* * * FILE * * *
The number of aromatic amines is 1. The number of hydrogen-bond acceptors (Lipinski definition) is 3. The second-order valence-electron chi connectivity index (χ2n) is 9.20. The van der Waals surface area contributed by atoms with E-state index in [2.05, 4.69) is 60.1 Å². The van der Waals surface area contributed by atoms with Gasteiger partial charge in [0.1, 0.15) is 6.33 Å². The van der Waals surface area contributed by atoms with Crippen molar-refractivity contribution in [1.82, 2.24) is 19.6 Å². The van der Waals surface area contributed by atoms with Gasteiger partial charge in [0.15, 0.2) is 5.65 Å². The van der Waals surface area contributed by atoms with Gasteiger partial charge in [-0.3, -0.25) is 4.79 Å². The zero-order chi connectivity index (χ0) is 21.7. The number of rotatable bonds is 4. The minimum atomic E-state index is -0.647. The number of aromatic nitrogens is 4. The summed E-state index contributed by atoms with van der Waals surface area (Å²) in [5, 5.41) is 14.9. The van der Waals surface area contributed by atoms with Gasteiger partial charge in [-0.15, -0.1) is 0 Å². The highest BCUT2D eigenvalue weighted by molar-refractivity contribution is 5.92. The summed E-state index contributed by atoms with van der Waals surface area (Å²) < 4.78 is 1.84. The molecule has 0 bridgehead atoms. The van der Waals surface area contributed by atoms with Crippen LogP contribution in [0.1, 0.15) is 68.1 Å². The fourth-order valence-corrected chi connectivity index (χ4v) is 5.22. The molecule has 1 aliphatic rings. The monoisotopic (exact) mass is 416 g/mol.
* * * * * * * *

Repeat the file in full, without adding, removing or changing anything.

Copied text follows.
The number of aromatic amines is 1. The number of hydrogen-bond acceptors (Lipinski definition) is 3. The second-order valence-electron chi connectivity index (χ2n) is 9.20. The van der Waals surface area contributed by atoms with E-state index in [2.05, 4.69) is 60.1 Å². The van der Waals surface area contributed by atoms with Gasteiger partial charge in [0.1, 0.15) is 6.33 Å². The van der Waals surface area contributed by atoms with Crippen molar-refractivity contribution in [1.82, 2.24) is 19.6 Å². The van der Waals surface area contributed by atoms with Gasteiger partial charge in [0.15, 0.2) is 5.65 Å². The van der Waals surface area contributed by atoms with Gasteiger partial charge in [-0.3, -0.25) is 4.79 Å². The zero-order chi connectivity index (χ0) is 21.7. The number of rotatable bonds is 4. The minimum atomic E-state index is -0.647. The number of aromatic nitrogens is 4. The summed E-state index contributed by atoms with van der Waals surface area (Å²) in [5, 5.41) is 14.9. The van der Waals surface area contributed by atoms with Gasteiger partial charge in [-0.15, -0.1) is 0 Å². The highest BCUT2D eigenvalue weighted by molar-refractivity contribution is 5.92. The summed E-state index contributed by atoms with van der Waals surface area (Å²) < 4.78 is 1.84. The molecule has 0 bridgehead atoms. The van der Waals surface area contributed by atoms with Crippen LogP contribution in [0.1, 0.15) is 68.1 Å². The fourth-order valence-corrected chi connectivity index (χ4v) is 5.22. The molecule has 1 aliphatic rings. The monoisotopic (exact) mass is 416 g/mol.